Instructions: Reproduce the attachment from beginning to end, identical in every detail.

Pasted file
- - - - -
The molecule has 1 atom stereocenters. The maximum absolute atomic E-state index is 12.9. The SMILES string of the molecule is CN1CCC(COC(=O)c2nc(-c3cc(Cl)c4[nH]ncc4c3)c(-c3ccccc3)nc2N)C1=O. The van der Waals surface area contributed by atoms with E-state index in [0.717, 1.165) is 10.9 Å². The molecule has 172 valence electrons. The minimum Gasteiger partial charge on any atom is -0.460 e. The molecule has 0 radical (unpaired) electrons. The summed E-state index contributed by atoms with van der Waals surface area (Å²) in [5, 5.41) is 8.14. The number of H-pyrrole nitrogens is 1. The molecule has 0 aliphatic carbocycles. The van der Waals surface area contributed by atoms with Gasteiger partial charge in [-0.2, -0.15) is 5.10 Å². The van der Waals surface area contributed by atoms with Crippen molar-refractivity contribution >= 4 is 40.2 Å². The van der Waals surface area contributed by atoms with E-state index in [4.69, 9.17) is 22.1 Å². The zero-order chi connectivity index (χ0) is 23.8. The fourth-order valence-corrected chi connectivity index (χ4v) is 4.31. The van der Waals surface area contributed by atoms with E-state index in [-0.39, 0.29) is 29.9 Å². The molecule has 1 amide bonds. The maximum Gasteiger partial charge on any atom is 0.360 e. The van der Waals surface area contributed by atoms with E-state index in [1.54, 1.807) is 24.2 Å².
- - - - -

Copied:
The molecule has 1 atom stereocenters. The maximum absolute atomic E-state index is 12.9. The SMILES string of the molecule is CN1CCC(COC(=O)c2nc(-c3cc(Cl)c4[nH]ncc4c3)c(-c3ccccc3)nc2N)C1=O. The van der Waals surface area contributed by atoms with E-state index in [0.717, 1.165) is 10.9 Å². The molecule has 172 valence electrons. The minimum Gasteiger partial charge on any atom is -0.460 e. The molecule has 0 radical (unpaired) electrons. The summed E-state index contributed by atoms with van der Waals surface area (Å²) in [5, 5.41) is 8.14. The number of H-pyrrole nitrogens is 1. The molecule has 0 aliphatic carbocycles. The van der Waals surface area contributed by atoms with Gasteiger partial charge in [-0.2, -0.15) is 5.10 Å². The van der Waals surface area contributed by atoms with Crippen molar-refractivity contribution >= 4 is 40.2 Å². The van der Waals surface area contributed by atoms with E-state index in [4.69, 9.17) is 22.1 Å². The zero-order chi connectivity index (χ0) is 23.8. The fourth-order valence-corrected chi connectivity index (χ4v) is 4.31. The van der Waals surface area contributed by atoms with E-state index in [-0.39, 0.29) is 29.9 Å². The molecule has 1 amide bonds. The maximum Gasteiger partial charge on any atom is 0.360 e. The van der Waals surface area contributed by atoms with E-state index in [1.54, 1.807) is 24.2 Å².